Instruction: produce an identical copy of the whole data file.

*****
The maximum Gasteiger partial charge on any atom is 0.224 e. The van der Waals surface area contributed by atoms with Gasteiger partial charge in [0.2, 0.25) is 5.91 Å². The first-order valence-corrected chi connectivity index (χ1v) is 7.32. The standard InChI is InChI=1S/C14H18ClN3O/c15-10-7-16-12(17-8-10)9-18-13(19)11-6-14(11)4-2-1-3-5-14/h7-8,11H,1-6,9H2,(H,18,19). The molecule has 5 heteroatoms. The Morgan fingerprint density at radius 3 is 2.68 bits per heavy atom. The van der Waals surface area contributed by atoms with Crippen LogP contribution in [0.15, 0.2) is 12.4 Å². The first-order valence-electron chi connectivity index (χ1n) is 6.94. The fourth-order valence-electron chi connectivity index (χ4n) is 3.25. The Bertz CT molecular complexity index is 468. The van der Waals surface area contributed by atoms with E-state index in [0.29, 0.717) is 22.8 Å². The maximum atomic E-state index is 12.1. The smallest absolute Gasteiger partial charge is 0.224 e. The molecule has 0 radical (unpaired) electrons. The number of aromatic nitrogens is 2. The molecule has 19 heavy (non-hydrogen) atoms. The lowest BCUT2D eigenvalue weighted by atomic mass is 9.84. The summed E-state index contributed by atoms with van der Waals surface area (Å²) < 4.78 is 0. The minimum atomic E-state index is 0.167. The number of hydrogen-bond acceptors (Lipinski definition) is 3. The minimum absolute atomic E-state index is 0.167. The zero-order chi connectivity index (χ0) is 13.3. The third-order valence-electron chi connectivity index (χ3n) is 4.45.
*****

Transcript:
The maximum Gasteiger partial charge on any atom is 0.224 e. The van der Waals surface area contributed by atoms with Gasteiger partial charge in [0.2, 0.25) is 5.91 Å². The first-order valence-corrected chi connectivity index (χ1v) is 7.32. The standard InChI is InChI=1S/C14H18ClN3O/c15-10-7-16-12(17-8-10)9-18-13(19)11-6-14(11)4-2-1-3-5-14/h7-8,11H,1-6,9H2,(H,18,19). The molecule has 5 heteroatoms. The Morgan fingerprint density at radius 3 is 2.68 bits per heavy atom. The van der Waals surface area contributed by atoms with Crippen LogP contribution in [0.15, 0.2) is 12.4 Å². The first-order valence-electron chi connectivity index (χ1n) is 6.94. The fourth-order valence-electron chi connectivity index (χ4n) is 3.25. The Bertz CT molecular complexity index is 468. The van der Waals surface area contributed by atoms with E-state index in [0.29, 0.717) is 22.8 Å². The maximum atomic E-state index is 12.1. The smallest absolute Gasteiger partial charge is 0.224 e. The molecule has 0 radical (unpaired) electrons. The number of aromatic nitrogens is 2. The molecule has 19 heavy (non-hydrogen) atoms. The lowest BCUT2D eigenvalue weighted by atomic mass is 9.84. The summed E-state index contributed by atoms with van der Waals surface area (Å²) < 4.78 is 0. The minimum atomic E-state index is 0.167. The number of hydrogen-bond acceptors (Lipinski definition) is 3. The minimum absolute atomic E-state index is 0.167. The zero-order chi connectivity index (χ0) is 13.3. The third-order valence-electron chi connectivity index (χ3n) is 4.45.